Back to Journals » International Journal of Nephrology and Renovascular Disease » Volume 12

Dialysis disequilibrium syndrome prevention and management

Authors Mistry K

Received 10 January 2019

Accepted for publication 26 February 2019

Published 30 April 2019 Volume 2019:12 Pages 69—77

DOI https://doi.org/10.2147/IJNRD.S165925

Checked for plagiarism Yes

Review by Single-blind

Peer reviewers approved by Dr Colin Mak

Peer reviewer comments 2

Editor who approved publication: Professor Pravin Singhal


Kirtida Mistry

Division of Nephrology, Children’s National Health System, Washington, DC 20010, USA

Abstract: The dialysis disequilibrium syndrome (DDS) is a clinical constellation of neurologic symptoms and signs occurring during or shortly following dialysis, especially when dialysis is first initiated. It is a diagnosis of exclusion occurring in those that are uremic and hyperosmolar, in whom rapid correction with renal replacement therapy leads to cerebral edema and raised intracranial pressure with resultant clinical neurologic manifestations. DDS is most commonly described in association with hemodialysis but can occur in patients with acute kidney injury requiring continuous renal replacement therapy (CRRT). To date, it has not been described in association with peritoneal dialysis. The syndrome is uncommon and becoming rarer, so performing randomized controlled trials to evaluate the effectiveness of potential therapies is almost impossible. This also makes studying the pathophysiology in humans challenging. It is associated with mortality but is also preventable, so identification of patients at risk, preventive measures, early recognition and prompt management of DDS will minimize morbidity and mortality associated with this syndrome. While the focus of this review is the prevention and management of DDS, there will be an emphasis on what is known about the pathophysiology because it strongly impacts the prevention and management strategies.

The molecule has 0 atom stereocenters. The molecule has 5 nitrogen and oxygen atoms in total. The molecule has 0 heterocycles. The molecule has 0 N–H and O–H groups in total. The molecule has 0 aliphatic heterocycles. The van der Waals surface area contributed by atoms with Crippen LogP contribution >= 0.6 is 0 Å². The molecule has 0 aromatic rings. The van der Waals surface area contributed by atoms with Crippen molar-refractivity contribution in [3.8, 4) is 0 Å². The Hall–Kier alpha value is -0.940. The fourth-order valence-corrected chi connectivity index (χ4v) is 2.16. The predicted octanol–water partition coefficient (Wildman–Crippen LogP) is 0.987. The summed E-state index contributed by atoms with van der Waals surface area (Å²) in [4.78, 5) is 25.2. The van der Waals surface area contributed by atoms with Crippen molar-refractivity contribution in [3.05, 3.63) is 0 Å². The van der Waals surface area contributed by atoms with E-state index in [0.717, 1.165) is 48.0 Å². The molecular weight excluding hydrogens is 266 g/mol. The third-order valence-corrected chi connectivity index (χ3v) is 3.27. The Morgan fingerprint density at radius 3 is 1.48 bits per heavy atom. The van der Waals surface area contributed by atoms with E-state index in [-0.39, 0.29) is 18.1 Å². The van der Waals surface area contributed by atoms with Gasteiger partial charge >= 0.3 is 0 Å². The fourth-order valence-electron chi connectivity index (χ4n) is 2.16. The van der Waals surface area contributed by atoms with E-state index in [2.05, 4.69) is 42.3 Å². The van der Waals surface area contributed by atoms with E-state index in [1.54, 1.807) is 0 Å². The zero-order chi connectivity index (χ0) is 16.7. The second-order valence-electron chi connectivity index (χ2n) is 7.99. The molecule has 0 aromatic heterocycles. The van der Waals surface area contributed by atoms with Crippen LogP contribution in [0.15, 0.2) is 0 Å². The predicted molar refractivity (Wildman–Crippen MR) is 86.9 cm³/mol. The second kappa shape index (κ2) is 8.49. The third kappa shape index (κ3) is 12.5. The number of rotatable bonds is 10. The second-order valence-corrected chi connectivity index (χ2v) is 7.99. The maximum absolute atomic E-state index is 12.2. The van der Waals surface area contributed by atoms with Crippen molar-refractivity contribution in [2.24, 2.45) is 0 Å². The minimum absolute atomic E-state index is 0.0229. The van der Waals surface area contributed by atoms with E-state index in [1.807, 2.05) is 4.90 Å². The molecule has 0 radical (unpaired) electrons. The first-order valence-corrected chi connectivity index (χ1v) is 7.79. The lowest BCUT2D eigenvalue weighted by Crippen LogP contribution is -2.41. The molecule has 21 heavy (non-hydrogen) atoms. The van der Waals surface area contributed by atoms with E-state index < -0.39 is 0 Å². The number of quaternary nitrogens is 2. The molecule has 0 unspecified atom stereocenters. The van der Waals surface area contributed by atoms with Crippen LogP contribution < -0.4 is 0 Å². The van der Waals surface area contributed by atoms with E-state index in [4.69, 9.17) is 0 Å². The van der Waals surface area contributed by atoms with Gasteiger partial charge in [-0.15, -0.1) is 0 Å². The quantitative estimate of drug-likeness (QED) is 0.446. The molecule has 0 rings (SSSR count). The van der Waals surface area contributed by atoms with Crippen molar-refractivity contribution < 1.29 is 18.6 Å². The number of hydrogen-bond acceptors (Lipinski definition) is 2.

Keywords: dialysis disequilibrium syndrome, hemodialysis, continuous renal replacement therapy, CRRT, reverse urea, idiogenic osmoles, cerebral edema


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